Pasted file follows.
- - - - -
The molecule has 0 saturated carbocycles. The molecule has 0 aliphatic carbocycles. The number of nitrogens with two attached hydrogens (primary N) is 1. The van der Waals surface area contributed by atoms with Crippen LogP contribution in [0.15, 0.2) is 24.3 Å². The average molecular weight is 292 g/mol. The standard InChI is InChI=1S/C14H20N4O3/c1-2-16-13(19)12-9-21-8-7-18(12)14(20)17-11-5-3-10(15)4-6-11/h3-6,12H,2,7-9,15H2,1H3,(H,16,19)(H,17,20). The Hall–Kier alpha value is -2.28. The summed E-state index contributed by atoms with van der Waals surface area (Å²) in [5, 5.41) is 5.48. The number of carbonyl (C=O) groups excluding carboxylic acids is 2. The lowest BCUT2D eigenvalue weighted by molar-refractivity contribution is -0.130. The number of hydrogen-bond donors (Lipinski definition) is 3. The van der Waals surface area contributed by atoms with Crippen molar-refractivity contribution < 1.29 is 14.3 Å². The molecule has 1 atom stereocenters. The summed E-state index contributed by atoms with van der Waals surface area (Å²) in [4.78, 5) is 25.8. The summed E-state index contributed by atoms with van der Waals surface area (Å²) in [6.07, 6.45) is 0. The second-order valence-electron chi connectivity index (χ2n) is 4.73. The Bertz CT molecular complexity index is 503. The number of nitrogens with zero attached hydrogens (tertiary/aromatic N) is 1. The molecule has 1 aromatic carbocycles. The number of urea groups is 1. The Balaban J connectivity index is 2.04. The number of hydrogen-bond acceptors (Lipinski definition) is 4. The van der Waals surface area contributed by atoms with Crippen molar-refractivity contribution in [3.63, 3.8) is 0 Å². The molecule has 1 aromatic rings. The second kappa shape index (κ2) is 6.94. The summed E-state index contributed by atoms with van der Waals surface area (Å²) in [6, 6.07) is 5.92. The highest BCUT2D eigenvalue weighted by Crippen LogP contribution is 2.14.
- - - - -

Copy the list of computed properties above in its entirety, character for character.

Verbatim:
The molecule has 0 saturated carbocycles. The molecule has 0 aliphatic carbocycles. The number of nitrogens with two attached hydrogens (primary N) is 1. The van der Waals surface area contributed by atoms with Crippen LogP contribution in [0.15, 0.2) is 24.3 Å². The average molecular weight is 292 g/mol. The standard InChI is InChI=1S/C14H20N4O3/c1-2-16-13(19)12-9-21-8-7-18(12)14(20)17-11-5-3-10(15)4-6-11/h3-6,12H,2,7-9,15H2,1H3,(H,16,19)(H,17,20). The Hall–Kier alpha value is -2.28. The summed E-state index contributed by atoms with van der Waals surface area (Å²) in [5, 5.41) is 5.48. The number of carbonyl (C=O) groups excluding carboxylic acids is 2. The lowest BCUT2D eigenvalue weighted by molar-refractivity contribution is -0.130. The number of hydrogen-bond donors (Lipinski definition) is 3. The van der Waals surface area contributed by atoms with Crippen molar-refractivity contribution < 1.29 is 14.3 Å². The molecule has 1 atom stereocenters. The summed E-state index contributed by atoms with van der Waals surface area (Å²) in [4.78, 5) is 25.8. The summed E-state index contributed by atoms with van der Waals surface area (Å²) in [6.07, 6.45) is 0. The second-order valence-electron chi connectivity index (χ2n) is 4.73. The Bertz CT molecular complexity index is 503. The number of nitrogens with zero attached hydrogens (tertiary/aromatic N) is 1. The molecule has 1 aromatic carbocycles. The number of urea groups is 1. The Balaban J connectivity index is 2.04. The number of hydrogen-bond acceptors (Lipinski definition) is 4. The van der Waals surface area contributed by atoms with Crippen molar-refractivity contribution in [3.63, 3.8) is 0 Å². The molecule has 1 aromatic rings. The second kappa shape index (κ2) is 6.94. The summed E-state index contributed by atoms with van der Waals surface area (Å²) in [6, 6.07) is 5.92. The highest BCUT2D eigenvalue weighted by Crippen LogP contribution is 2.14.